My Adventures in Groovy Calculations – Part 1


What Is Groovy

Recently, Groovy scripting was added to ePBCS business rules as an option instead of the GUI, or the go-to scripting for you old-timers who still refuse to change.  These are defined in the Business Rule editor as Groovy calculations.  So, what is Groovy?

“Apache Groovy is an object-oriented programming language for the Java platform. It is a dynamic language with features similar to those of Python, Ruby, Perl, and Smalltalk. It can be used as a scripting language for the Java Platform, is dynamically compiled to Java virtual machine (JVM) bytecode, and interoperates with other Java code and libraries. Groovy uses a Java-like curly-bracket syntax. Most Java code is also syntactically valid Groovy, although semantics may be different.”

If you haven’t heard of Groovy, you may want to do some research.  Oracle is using more and more Groovy in applications as administrative options and a communication method between applications.  Groovy is a standard and can be used with millions of applications and websites with the REST API.

What Groovy Script/Calculations Are Not

Groovy calculations are not java-based calculations.  It is not a new calculation language.  It does provide a way to interact with a Data Form in ePBCS and build a calculation script dynamically.  So, Groovy, in the context of Groovy Calculation Scripts, does not connect to Essbase via Groovy Business Rules. It simply builds a string that is sent to Essbase as a calculation.  It does, however, interact with Planning and that is where the power starts.  With the ability to have all the Groovy functionality to manipulate strings and now the ability to interact with the data form, dynamic calculations can be built.  The calculation script sent to Essbase is no different, but the script can now be dynamically generated based on things like, the POV, the text value of a Smart List, whether the values in the grid were updated, whether the data entered meets validation criteria, and other similar things.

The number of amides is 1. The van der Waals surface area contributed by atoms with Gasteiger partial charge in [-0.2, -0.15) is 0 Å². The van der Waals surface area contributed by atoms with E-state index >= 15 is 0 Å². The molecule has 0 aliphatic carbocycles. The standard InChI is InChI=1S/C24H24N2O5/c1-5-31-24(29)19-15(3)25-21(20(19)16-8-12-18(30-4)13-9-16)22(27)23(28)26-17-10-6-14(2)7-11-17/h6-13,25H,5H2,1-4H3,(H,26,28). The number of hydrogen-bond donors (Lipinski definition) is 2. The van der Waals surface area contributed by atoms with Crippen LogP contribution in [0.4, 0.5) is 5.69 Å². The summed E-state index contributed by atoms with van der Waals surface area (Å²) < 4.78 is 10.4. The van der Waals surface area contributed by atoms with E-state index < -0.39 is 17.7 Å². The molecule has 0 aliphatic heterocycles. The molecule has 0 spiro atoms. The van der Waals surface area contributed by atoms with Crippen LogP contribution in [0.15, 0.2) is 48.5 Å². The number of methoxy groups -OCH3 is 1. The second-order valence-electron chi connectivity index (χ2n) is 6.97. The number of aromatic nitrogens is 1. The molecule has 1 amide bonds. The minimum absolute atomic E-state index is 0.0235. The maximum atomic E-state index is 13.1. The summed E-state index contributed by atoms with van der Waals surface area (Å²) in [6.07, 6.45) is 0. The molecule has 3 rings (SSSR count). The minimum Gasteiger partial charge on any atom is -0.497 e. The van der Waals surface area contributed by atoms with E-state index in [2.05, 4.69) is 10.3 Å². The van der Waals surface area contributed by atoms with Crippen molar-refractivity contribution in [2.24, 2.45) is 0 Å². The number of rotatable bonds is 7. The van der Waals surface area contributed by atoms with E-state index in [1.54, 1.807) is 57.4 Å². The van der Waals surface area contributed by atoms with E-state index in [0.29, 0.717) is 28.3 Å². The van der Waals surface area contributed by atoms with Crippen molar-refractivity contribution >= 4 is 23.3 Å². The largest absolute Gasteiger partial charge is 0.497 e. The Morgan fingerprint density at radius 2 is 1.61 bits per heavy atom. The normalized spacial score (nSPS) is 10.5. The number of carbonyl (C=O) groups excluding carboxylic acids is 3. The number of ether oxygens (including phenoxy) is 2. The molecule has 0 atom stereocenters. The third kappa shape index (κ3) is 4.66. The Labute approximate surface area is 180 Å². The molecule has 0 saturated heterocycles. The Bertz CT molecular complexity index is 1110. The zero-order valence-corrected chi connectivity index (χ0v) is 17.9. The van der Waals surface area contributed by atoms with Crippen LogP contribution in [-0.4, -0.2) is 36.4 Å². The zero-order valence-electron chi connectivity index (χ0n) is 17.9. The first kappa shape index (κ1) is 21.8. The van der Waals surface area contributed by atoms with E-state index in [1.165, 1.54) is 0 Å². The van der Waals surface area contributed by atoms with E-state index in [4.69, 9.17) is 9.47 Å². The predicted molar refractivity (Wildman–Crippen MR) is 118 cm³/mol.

If you are experienced with Hyperion Planning, you may have dabbled with JavaScript to do data validation, calculate data prior to the user submitting it, or prevent users from submitting data.  It was a great option to provide feedback to users, but that basically was useless when Smart View allowed users to open Data Forms in Excel. The JavaScript did nothing unless the form was opened in an internet browser.

Getting Started

The first step in creating a Groovy Calculation Script is to, well, create one.  To do that, create a new business ruleChange the view from Designer to Edit Script.  If you haven’t noticed this before, it provides a way to toggle the GUI to a script view.

Next, find the drop-down box in the toolbar to the far right named Script Type.  This option will read Calc Script.  Change it to Groovy Script.

AAt this point, the script window is now set to validate Groovy script, not Essbase syntax. Even though it doesn’t do anything yet, you have just created your first Groovy Business Rule!

Use Cases

There is a lot of potential in this functionality.  To get you thinking, here are some examples:

  1. Execute calculations on large sparse dimensions on ONLY the members that changed on the form.
  2. Access the Smart List text to do validation, use in calculations, and store for later use in Essbase (maybe save a member name in a member that is numeric, like employee ID, Cost Center, or account).